Why this melodramatic folk song that really isn't a folk song? I mean yes, folk songs do have elements like the rich boy and the poor girl, and the language of the lyric is decidedly anachronistic (wanton, duty, vast veranda) and the chorus acts a simple apostrophe in the classic sense (an Ai! In Classical drama, for example or an "Oh!" of the folk song), but usually the such folk songs the poor girl ends up being victimized by the rich boy (by having his illegitimate child) and the language is tweaked enough to be modern to rub against its supposed historical setting (when is it supposed to be? 19th century? 2005?) and the plaintive "Oh my love!" is remarkably like any modern love song (think any plaintive love song). In folk music, it is usually only in the opposite sort of songs where poor boys run away with rich girls of position that they get to live happily ever after (since everyone knows that rich boys are stuck-up twats and poor boys are basically good, at heart if not just a bit rascally enough to make them appealing to said rich girls.) But this song has none of that implying that through falling off the cliffs of Dover the ill-matched pair will find flight. (And I'm not even going to comment on the off-putting rape reference in the song, but suffice it to say I think it throws the whole thing into the problematic postmodernism that I think the song and the entire album represents.)

See this is where it is going: when is the historical setting for this son? Why the hell does it sound so familiar? Even in our times do ill-matched young lovers throw themselves off cliffs for love?

What I am getting at is that The Decemberists are successful simply because this weird little song and all the other weird little songs on the album work precisely because they understand that people still kill themselves out of love; people still have relationships their parents will never approve of; people still fail; people still have parents who have rotten relationships; people still want revenge. It is only our modern fakery that hides traditional cultural/personal behaviors.

All this comes to a head in the song "16 Military Wives" which is a dismantling of war and patriotism (think Charles Ives setting e.e. cummings to music) as well as the reaction to all of that by the received, so-called liberal community. This enthusiastic, upbeat tune has somehow caught everything in its net, and despite its seeming happiness, it is about the darkest song I've ever heard.

So, reader (still great, mighty, and dear), you might ask, am I talking about some sort of "universal themes" that the half-assed structuralist New Critics tried to throw at us as a theory for everything in literature? Hell no! What I am talking about is the conceit that modernity has freed us from our cultural histories and the behaviors that caused them; that somehow we are so radically different now that we share nothing with a simple little folktale or folk son--or, for that matter all literature from the past. The conceit is that like small pox, we've somehow been freed of all that. Bullshit.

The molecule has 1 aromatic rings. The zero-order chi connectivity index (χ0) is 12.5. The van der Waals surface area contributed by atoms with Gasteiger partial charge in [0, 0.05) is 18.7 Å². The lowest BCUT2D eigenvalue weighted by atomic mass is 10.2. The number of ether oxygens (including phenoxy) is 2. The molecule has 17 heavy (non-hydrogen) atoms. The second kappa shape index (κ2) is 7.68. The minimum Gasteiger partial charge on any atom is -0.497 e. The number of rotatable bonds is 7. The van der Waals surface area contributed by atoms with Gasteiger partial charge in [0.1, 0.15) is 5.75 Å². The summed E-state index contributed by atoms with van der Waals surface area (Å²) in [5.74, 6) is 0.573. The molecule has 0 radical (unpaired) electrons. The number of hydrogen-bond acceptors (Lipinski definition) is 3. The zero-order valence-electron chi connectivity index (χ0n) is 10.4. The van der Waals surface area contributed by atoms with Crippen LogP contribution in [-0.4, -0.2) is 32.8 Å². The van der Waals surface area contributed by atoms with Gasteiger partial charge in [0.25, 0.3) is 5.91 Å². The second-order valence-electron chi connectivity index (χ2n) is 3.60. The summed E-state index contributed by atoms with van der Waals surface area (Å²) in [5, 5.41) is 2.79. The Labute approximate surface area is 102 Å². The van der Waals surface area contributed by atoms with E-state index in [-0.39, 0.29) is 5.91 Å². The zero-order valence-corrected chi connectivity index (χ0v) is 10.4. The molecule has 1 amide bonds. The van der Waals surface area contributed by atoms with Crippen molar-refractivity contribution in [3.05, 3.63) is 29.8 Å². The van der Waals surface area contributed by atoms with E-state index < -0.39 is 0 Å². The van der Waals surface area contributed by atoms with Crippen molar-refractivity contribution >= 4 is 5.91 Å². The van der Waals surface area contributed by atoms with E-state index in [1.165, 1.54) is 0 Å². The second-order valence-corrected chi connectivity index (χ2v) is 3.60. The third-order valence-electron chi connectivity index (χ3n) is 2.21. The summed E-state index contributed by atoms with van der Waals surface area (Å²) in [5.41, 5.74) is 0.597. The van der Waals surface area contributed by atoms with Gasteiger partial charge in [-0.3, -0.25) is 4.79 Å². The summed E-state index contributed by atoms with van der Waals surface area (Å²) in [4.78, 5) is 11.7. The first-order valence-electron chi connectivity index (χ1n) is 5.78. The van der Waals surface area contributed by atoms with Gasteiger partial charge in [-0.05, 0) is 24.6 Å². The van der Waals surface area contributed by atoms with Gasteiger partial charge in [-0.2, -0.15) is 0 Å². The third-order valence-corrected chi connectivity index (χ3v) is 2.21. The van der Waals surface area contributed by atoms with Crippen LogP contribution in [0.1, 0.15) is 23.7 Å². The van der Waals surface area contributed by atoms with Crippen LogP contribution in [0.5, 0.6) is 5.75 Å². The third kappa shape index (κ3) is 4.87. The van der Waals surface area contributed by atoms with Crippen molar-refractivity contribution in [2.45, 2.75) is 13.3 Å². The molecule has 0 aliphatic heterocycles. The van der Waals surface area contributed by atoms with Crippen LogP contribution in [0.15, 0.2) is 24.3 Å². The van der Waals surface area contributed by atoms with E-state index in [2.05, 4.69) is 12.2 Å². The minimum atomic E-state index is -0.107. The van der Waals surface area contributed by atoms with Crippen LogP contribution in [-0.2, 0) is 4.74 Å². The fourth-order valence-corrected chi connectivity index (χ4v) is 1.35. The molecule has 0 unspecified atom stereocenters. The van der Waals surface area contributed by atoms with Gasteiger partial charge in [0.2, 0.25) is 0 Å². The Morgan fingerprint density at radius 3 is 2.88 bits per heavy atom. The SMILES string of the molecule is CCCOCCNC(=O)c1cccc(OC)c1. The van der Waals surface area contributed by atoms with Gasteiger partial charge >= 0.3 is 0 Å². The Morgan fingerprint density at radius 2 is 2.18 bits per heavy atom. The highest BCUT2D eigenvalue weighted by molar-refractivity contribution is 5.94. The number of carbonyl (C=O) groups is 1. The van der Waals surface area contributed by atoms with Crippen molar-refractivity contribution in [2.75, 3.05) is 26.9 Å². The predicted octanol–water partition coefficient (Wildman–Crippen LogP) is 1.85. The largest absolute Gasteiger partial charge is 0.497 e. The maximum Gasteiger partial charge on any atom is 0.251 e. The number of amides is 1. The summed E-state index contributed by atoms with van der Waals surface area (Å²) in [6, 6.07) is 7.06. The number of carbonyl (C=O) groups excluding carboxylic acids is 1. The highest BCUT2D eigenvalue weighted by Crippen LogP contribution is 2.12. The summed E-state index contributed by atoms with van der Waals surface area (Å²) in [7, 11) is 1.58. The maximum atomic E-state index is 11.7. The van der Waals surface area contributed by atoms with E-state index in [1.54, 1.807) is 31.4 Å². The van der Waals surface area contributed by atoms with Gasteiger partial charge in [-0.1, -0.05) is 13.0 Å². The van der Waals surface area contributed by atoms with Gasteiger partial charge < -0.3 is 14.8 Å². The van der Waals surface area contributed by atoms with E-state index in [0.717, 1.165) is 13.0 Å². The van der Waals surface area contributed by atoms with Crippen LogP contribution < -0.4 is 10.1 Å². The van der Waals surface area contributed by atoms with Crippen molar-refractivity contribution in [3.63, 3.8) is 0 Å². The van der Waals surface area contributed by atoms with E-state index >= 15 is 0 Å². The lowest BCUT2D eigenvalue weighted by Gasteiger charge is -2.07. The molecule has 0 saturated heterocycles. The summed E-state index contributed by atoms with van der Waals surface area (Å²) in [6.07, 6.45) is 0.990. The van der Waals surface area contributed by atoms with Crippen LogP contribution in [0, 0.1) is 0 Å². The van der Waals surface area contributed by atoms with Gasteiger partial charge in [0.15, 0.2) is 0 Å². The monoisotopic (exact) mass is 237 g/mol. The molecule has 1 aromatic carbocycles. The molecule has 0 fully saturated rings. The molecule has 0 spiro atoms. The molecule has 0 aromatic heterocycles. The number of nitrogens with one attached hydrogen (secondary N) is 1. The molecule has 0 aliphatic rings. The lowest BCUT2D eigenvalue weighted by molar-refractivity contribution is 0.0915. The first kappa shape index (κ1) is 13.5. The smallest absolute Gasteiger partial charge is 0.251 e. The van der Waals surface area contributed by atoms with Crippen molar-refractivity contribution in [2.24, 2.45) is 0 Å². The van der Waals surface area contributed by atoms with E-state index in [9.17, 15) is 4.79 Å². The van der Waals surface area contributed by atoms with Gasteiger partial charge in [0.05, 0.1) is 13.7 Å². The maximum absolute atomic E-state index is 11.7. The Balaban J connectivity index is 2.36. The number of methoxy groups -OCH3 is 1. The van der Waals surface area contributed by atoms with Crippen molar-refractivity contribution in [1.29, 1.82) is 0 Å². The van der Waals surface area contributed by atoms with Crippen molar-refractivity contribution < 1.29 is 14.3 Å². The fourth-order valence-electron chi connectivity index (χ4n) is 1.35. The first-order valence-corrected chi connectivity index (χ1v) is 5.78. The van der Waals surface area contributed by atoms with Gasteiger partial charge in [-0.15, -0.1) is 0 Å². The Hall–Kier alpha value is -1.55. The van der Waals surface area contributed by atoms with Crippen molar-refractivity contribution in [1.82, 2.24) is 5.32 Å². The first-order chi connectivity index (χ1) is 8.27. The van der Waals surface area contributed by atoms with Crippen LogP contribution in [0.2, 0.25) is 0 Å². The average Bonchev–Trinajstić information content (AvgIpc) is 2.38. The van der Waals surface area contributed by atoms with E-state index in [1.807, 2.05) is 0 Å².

What Picaresque gets at is our seeming inability to escape our pasts, despite all the work that writers have done particularly in the twentieth century. Young people still kill themselves out of love; the poor and the rich are still not allowed to mix; there is still racism and sexism; we still seek revenge; we still fight in wars that have purposefully unstable and oft-switched causes. All the while we write and sing about the injustices of life, and we sing on and on and on:
And I am a writer, writer of fictions
I am the heart that you call home
And I've written pages upon pages
Trying to rid you from my bones
I am a writer. I am all that you have hoped (on)
And I've written pages upon pages
Trying to rid you from my bones
And if you don't love me let me go
And if you don't love me let me go
(The Engine Driver)
Man these folks are smart.

It all makes me want to work some more on Tales of a Basque Grandmother (and no, that is not all my work there gentile and mighty and dear and kind reader.) Kendra Koo?

7 comments:

  1. http://decemberists.com/naked3.html

    Is that a toy Wookie on the suitcase?

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  2. I hear some Billy Bragg influence in there.

    After hearing songs like these, wouldn't you love to sit in on the creative process, how do they put the words together, where does the music come from?

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  3. Dr. Write and I need new music. We will get this. We need more advice on music. You should have a weekly or bi-weekly music review.

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  4. you might like devotcka. do you know them?

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  5. Thinking about it more, you might like Clap Your Hands Say Yeah. Check them out if you haven't - kind of a more melancholy Talking Heads/Stone Roses sound.

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  6. Anonymous9:00 PM

    its pastiche trash. at least they have a clear view of the nothing outside to seek... I love them.

    and. at least somebody had a cool fucking halloween party!

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  7. Anonymous9:01 PM

    oops, the last comment was from chak, not anonymous.